primarily by Jon Bosak as a way to make working with information delivered
over the Web easier. Then in 1998, XML was standardized by the World Wide
Web Consortium (W3C), the international standards body for the Web.
Since its beginnings, the Web has used HyperText Markup Language (HTML)
to display content. HTML documents are stored on Web servers and then
sent on demand to a Web browser, such as Microsoft Internet Explorer or
Netscape Navigator. The browser then displays the HTML as a Web page.
Figure 1-1 illustrates this process.
HTML comes up short
HTML has become so wildly popular largely because its very easy to learn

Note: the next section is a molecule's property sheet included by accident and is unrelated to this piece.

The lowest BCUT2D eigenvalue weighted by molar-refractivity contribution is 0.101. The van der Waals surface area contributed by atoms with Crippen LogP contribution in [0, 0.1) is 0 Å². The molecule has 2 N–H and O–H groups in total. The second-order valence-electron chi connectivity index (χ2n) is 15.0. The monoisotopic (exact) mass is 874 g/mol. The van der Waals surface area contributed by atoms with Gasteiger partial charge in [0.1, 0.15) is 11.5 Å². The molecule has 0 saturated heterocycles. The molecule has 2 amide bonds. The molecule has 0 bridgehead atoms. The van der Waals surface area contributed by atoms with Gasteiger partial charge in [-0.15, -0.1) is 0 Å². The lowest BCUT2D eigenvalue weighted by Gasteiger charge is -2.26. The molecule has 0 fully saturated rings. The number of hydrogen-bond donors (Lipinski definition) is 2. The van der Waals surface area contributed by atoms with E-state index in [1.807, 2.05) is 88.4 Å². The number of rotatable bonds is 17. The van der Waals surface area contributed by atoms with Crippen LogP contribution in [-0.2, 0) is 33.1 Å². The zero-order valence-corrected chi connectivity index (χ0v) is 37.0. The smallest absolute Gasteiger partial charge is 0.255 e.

and work with; heck, even my 7-year-old can create a Web page using
Microsoft FrontPage, and my 9-year-old can write HTML by hand. The markup
language was originally designed purely as a way to format and lay out infor-
mation. However, because people have wanted to use the Web for nearly
every task under the sun, HTML has been forced to do far more than was
Consider a familiar scenario: A company wants to put information stored in a
database onto its Web site. A sampling of its data might look something like
Sample Customer Database
Part I: Getting Started with XSLT